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Lawmakers divided over whether NBC-Comcast merger would aid diversity

Lawmakers are increasingly divided on whether Comcast's proposed acquisition of NBC Universal would help or harm the amount of diversity in the media.

The proposed merger has drawn scrutiny from competing media companies and advocacy groups who fear the deal would concentrate too much control over media ownership and distribution in the hands of one firm. Lawmakers, especially those representing districts with significant minority populations, have increasingly found themselves choosing sides in the debate.

Rep. Bobby Rush (D-Ill.) recently added his name to the list of minority lawmakers backing the transaction; in a letter to the Federal Communications Commission dated Oct. 21, Rush argues Comcast's diversity commitments, including a pledge to add ten minority-owned cable networks, would benefit minority businesses and media representation.

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"I believe that this transaction will promote localism, competition and diversity, which are at the heart of the Commission's public interest analysis," Rush said in the letter that urged the FCC to approve the merger before the end of the year. The television industry has consistently been among Rush's biggest financial supporters, and Comcast has contributed $5,500 to his reelection campaign this cycle.

Rush's comments stand in contrast to concerns recently expressed by Reps. Maxine Waters (D-Calif.) and Bob Filner (D-Calif.). In a letter sent to the FCC earlier this month, Filner, who represents a district where a majority of residents are minorities, said many of his constituents are concerned about the merger because of Comcast's well-documented lobbying efforts in support of it. Filner called for additional public hearings on the transaction, noting only FCC member Michael Copps attended the July hearing in Chicago.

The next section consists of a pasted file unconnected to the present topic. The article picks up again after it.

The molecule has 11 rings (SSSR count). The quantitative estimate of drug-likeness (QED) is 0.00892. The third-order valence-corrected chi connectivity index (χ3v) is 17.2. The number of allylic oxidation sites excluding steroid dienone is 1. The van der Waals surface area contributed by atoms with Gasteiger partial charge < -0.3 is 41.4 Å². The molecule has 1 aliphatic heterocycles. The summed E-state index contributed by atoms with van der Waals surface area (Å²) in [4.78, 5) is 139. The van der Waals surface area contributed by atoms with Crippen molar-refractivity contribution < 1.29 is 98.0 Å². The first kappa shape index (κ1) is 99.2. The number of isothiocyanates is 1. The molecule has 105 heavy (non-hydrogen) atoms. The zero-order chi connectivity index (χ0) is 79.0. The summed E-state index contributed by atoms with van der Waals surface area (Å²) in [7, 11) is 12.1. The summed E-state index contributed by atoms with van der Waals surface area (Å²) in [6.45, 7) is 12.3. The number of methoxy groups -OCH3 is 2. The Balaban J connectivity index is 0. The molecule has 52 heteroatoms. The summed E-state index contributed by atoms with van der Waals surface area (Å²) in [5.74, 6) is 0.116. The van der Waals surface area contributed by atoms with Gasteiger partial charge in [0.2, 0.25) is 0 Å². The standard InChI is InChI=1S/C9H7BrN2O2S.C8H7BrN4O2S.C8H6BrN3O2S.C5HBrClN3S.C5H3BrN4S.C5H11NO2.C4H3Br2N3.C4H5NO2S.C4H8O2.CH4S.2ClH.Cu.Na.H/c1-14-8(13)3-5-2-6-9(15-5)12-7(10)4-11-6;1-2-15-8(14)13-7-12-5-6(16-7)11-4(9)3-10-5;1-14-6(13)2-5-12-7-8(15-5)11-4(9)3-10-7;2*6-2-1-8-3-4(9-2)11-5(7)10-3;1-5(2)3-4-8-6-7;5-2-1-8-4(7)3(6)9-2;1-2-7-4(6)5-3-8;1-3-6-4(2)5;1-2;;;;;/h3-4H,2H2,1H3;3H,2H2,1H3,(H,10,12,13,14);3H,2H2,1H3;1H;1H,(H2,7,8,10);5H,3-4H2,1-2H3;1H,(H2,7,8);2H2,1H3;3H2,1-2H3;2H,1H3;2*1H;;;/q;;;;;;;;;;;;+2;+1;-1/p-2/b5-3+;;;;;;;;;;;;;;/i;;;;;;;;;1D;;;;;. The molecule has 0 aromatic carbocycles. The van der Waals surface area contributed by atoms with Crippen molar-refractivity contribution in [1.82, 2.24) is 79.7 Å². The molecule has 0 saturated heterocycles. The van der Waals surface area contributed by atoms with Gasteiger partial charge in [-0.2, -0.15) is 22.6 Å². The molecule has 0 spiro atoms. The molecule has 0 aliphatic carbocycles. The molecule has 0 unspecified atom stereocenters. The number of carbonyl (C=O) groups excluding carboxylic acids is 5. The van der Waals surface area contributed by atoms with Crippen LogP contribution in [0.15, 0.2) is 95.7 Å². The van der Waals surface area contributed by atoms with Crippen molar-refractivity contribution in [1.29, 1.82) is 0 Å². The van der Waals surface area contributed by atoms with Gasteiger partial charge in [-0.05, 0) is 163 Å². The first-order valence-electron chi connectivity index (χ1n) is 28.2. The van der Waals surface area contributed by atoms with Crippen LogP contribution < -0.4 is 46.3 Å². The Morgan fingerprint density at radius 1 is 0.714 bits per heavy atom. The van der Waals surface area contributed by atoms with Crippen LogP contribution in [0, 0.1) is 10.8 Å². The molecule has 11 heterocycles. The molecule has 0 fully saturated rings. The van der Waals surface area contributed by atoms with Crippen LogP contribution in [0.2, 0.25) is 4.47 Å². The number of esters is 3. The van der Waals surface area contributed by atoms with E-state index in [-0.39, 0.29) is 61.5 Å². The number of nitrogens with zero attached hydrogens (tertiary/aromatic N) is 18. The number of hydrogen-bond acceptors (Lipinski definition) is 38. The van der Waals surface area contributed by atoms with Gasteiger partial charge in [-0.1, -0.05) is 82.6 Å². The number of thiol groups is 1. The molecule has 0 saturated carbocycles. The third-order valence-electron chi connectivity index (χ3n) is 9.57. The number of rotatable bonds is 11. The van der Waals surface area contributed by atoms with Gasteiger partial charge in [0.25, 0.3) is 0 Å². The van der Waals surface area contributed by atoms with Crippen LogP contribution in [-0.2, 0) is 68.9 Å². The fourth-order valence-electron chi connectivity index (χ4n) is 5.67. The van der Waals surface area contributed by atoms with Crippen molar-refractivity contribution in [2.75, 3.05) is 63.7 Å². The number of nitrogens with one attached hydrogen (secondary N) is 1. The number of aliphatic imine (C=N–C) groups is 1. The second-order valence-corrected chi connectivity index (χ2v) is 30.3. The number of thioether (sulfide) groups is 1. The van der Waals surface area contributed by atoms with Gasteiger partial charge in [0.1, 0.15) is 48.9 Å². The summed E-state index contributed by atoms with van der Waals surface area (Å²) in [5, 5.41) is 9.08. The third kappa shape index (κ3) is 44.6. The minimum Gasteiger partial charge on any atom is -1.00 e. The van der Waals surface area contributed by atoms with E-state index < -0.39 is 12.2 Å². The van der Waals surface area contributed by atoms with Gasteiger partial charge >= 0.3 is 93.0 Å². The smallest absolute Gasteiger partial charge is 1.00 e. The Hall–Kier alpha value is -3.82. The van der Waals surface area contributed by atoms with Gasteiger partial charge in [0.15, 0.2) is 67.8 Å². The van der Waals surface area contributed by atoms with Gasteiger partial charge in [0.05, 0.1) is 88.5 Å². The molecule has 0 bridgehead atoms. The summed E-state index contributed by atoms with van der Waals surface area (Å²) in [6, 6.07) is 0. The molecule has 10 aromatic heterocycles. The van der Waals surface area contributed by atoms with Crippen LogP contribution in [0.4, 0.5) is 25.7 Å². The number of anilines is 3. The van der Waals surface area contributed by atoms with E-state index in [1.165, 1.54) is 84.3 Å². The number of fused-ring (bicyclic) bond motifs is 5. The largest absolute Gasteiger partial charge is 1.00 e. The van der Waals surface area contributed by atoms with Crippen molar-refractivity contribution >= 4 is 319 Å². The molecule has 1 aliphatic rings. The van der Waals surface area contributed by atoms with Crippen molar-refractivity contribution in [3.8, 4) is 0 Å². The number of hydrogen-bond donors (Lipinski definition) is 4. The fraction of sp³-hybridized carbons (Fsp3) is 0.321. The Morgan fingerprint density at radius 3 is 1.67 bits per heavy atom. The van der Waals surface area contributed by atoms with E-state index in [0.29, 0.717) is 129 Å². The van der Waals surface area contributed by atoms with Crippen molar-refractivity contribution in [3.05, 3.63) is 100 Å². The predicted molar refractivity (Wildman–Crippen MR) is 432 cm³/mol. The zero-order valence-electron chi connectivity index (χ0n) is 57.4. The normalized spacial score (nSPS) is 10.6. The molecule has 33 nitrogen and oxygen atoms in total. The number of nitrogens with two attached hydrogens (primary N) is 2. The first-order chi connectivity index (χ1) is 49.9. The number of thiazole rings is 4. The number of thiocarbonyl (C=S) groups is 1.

"In light of this large-scale effort, it is vitally important to ensure that government does its due diligence before determining whether the merger should receive approval," Filner said.

Both firms have responded to the criticisms by pledging to increase diversity in the areas of media ownership, programming, employment and management, though Waters called those commitments insufficient and overly vague. NBC in particular is known for being a leader in hiring minorities for its television division; the company has a series of programs designed to increase diversity among TV writers, actors, producers and executives.

Comcast has cited numerous letters from minority community organizations and leaders as evidence there is broad support for the transaction, though critics have argued many of those groups have expressed support only after previously receiving financial contributions from Comcast. Comcast has acknowledged asking community organizations it works with to write in support of the merger, arguing such organizations are best positioned to offer judgment on the company's commitment to diversity.

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In his letter, Rush also took a shot at former FCC chairman Kevin Martin, who is now a partner at Patton Boggs and is representing opponents of the merger. Rush accused Martin of neglecting diversity during his tenure as chairman under President George W. Bush.

"I am aware that a former chairman of the Commission, who during his leadership of the agency did virtually nothing to advance minority ownership opportunities in media or to diversify media voices and content, is currently organizing opposition to the proposed transaction," Rush said.

"Based on his record, I view his intentions as being highly suspect and lacking in credibility, and that the Commission should closely scrutinize the information put before it by all interested parties to fulfill its critical public interest responsibilities."

In a statement, Martin said he was surprised by Rush's comments. 

"We worked closely together on the XM Sirius merger where he advocated a minority set aside, like minorities are hoping for in the Comcast-NBC merger. Indeed today, while Comcast serves many communities that have large African American populations, Comcast carries virtually no African American-owned independent programmers."

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